Piano lessons become life lessons
“I want to QUIT!” My fifth-grade daughter slammed the piano keys in a discordant chord she certainly didn’t learn from any piano teacher. “I HATE piano!”
We had been through this same pound and protest many times in the five years since she had started lessons. I’d been there myself when I was her age. But, with the perspective of years, I knew some day she’d thank me.
Except today was different. Her whining, yelling and pounding hit my last nerve. “You want to quit?” I said. “Then quit!” I picked up her piano book, ripped it right down the middle and flung the two halves on the floor. (This was not my finest hour.) I marched toward the phone. “I’m calling your teacher. You’re done!” I meant it.
Tegan jumped from the piano bench, racing behind me. She threw her arms around my thighs and screamed, “NO! Don’t call! I’ll practice! I don’t want to quit!”
My resolve melted. “I don’t ever want to hear you whining about practicing again. Got it?”
I then taped the two halves of the book back together, so she could practice. Like I said, not my finest hour. But, I’d made my point. And, to my recollection, she never complained after that. Tegan became an accomplished pianist, playing for church and the school choir.
Like Tegan, I was a fairly good pianist at one time. I had played for church and for a friend singing a solo at a wedding. But my foot was shaking so badly, I could hardly keep the pedal down. My “problem” wasn’t a lack of desire, or ability, to play. My problem was performance anxiety. Horrible anxiety.
My piano recital (when I was about Tegan’s age) is seared into my memory. My stern (and very good) piano teacher had said, in no uncertain terms, “You must have this memorized.”
There I sat, waiting my turn with my piano book open on my lap. Maybe if I stared at the notes, I would remember them.
It was my turn. I stood up. My young brain was racing. I had a fast choice to make. I could go to the grand piano on stage without my book and fumble my way through the whole song. Or, I could take my book with me. What could my teacher do in the midst of the recital? Well, she could shoot daggers at me with her eyes. After I seated myself on the bench, placed my book on the piano stand and shot one quick glance at my teacher – yes, her eyes were like knives – I didn’t have to look at her anymore, because I had a piece to play.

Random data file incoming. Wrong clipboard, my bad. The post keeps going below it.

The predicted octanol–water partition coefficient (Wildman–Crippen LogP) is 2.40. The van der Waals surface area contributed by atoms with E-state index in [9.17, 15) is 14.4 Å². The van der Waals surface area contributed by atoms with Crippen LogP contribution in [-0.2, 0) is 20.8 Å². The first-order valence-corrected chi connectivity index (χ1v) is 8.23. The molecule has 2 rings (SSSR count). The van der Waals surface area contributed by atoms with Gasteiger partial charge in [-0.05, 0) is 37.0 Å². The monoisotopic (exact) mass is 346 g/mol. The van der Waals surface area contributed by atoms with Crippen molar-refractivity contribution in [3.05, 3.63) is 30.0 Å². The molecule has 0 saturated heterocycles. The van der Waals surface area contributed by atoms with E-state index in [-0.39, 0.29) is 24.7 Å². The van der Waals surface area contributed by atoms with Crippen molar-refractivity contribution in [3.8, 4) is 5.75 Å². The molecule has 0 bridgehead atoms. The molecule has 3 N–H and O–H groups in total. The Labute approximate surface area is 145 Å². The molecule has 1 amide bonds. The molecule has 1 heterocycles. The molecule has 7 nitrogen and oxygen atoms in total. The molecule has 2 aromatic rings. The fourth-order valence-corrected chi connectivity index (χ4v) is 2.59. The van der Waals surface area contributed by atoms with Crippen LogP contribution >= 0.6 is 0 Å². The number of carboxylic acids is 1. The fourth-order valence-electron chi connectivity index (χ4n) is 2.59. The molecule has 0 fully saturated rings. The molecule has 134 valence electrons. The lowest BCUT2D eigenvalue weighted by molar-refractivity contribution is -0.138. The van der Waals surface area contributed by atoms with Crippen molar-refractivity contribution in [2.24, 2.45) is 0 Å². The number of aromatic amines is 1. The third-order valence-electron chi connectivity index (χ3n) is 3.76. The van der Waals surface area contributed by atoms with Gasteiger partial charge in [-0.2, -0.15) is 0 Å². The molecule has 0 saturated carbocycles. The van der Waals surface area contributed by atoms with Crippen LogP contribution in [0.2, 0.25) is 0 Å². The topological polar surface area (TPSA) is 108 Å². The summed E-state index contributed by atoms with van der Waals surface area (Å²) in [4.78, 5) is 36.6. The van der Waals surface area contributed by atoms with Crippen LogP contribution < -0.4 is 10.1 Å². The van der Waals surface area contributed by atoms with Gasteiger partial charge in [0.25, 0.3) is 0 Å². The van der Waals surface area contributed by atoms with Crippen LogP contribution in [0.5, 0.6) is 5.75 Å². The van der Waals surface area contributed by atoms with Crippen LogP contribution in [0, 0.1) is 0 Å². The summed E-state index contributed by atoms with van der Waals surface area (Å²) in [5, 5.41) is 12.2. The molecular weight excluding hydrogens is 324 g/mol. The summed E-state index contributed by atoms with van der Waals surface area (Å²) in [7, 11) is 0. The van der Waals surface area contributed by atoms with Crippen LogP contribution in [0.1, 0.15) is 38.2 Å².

I can’t recall anything else from that recital, but that feeling of anxiety when I have to perform still dogs me.
When my novels began to hit the market, I was asked to speak at a number of events. I may have looked “normal,” but the audience couldn’t see the sweat dripping down my back. I’d be soaked by the time I got back to my hotel room. I did speaking events for about eight years, and I never did feel comfortable in front of a crowd.
Which brings me back to the piano. When COVID-19 began, I decided to practice my piano skills (if you could even call them skills at that point). I hadn’t touched my piano (except to dust it) in too many years.
At first, my playing was an exercise in frustration. Like fifth-grade Tegan, I pounded the keys a few times. But I kept practicing. Even my husband noticed I was getting better. But, once I realized he was listening, there went my anxiety again. My fingers fumbled and stumbled.
Which got me wondering, why is it when someone is accomplished at something, we seem to think they need to “do something” with it? We tell people they should try out for “American Idol,” or play piano for weddings or play college sports, and maybe “go pro.”
I’m reminded of when I began writing my first novel. I was typing at a good clip, when the thought, “People might read this,” popped into my head. My mind seized up in fear. I had to stop and pray for clarity and courage. Then, I wrote a notecard that I pinned to my bulletin board, where I could see it every time I wrote. It said:
You are not writing to please an editor.
You are not writing to please an agent.
You are writing to please God.
When I play piano, “time” melts away, along with my worries. Is it possible that some of our gifts are for us alone? Simply for our pleasure? We don’t need to “do” anything with them, except enjoy doing them. Our gifts might just be God’s gift to us. Excuse me now, I have a piano to play.
What’s your gift? Don’t let it stress you. Instead, let it bless you.
Roxanne (Roxy) Henke plays piano at her home in rural North Dakota. Sometimes, she even opens the windows, hoping only the birds are listening. You can reach her at firstname.lastname@example.org.